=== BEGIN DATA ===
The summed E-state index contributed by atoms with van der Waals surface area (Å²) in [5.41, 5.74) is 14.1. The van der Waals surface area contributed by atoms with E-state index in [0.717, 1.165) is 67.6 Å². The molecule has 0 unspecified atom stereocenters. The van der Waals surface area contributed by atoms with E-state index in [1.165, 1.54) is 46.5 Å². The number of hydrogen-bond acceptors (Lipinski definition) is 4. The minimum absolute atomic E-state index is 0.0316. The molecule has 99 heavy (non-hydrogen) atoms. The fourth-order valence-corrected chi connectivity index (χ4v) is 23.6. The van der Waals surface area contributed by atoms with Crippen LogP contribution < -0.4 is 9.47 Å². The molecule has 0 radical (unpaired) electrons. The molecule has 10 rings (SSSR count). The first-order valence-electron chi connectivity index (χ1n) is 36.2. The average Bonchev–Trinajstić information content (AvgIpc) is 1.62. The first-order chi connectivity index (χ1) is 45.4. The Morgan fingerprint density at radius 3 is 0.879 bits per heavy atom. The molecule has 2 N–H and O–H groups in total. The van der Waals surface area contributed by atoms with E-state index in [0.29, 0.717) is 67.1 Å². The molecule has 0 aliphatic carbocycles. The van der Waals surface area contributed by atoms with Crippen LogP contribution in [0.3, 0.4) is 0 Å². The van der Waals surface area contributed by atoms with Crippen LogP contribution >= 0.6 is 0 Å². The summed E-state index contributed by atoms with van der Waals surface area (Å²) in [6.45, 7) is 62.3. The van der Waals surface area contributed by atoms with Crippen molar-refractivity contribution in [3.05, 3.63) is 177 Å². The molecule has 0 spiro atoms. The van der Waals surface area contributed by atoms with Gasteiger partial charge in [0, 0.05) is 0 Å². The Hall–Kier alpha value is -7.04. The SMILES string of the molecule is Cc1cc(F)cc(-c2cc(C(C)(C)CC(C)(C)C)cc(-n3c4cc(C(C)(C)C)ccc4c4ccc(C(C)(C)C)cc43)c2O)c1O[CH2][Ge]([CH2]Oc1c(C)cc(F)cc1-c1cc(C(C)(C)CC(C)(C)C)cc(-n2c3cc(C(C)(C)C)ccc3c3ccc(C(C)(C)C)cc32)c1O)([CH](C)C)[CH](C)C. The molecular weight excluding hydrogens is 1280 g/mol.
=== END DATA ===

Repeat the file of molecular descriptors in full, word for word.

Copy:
The summed E-state index contributed by atoms with van der Waals surface area (Å²) in [5.41, 5.74) is 14.1. The van der Waals surface area contributed by atoms with E-state index in [0.717, 1.165) is 67.6 Å². The molecule has 0 unspecified atom stereocenters. The van der Waals surface area contributed by atoms with E-state index in [1.165, 1.54) is 46.5 Å². The number of hydrogen-bond acceptors (Lipinski definition) is 4. The minimum absolute atomic E-state index is 0.0316. The molecule has 99 heavy (non-hydrogen) atoms. The fourth-order valence-corrected chi connectivity index (χ4v) is 23.6. The van der Waals surface area contributed by atoms with Crippen LogP contribution < -0.4 is 9.47 Å². The molecule has 0 radical (unpaired) electrons. The molecule has 10 rings (SSSR count). The first-order valence-electron chi connectivity index (χ1n) is 36.2. The average Bonchev–Trinajstić information content (AvgIpc) is 1.62. The first-order chi connectivity index (χ1) is 45.4. The Morgan fingerprint density at radius 3 is 0.879 bits per heavy atom. The molecule has 2 N–H and O–H groups in total. The van der Waals surface area contributed by atoms with E-state index in [0.29, 0.717) is 67.1 Å². The molecule has 0 aliphatic carbocycles. The van der Waals surface area contributed by atoms with Crippen LogP contribution in [0.3, 0.4) is 0 Å². The van der Waals surface area contributed by atoms with Crippen LogP contribution >= 0.6 is 0 Å². The summed E-state index contributed by atoms with van der Waals surface area (Å²) in [6.45, 7) is 62.3. The van der Waals surface area contributed by atoms with Crippen molar-refractivity contribution in [3.05, 3.63) is 177 Å². The molecule has 0 spiro atoms. The van der Waals surface area contributed by atoms with Gasteiger partial charge in [0, 0.05) is 0 Å². The Hall–Kier alpha value is -7.04. The SMILES string of the molecule is Cc1cc(F)cc(-c2cc(C(C)(C)CC(C)(C)C)cc(-n3c4cc(C(C)(C)C)ccc4c4ccc(C(C)(C)C)cc43)c2O)c1O[CH2][Ge]([CH2]Oc1c(C)cc(F)cc1-c1cc(C(C)(C)CC(C)(C)C)cc(-n2c3cc(C(C)(C)C)ccc3c3ccc(C(C)(C)C)cc32)c1O)([CH](C)C)[CH](C)C. The molecular weight excluding hydrogens is 1280 g/mol.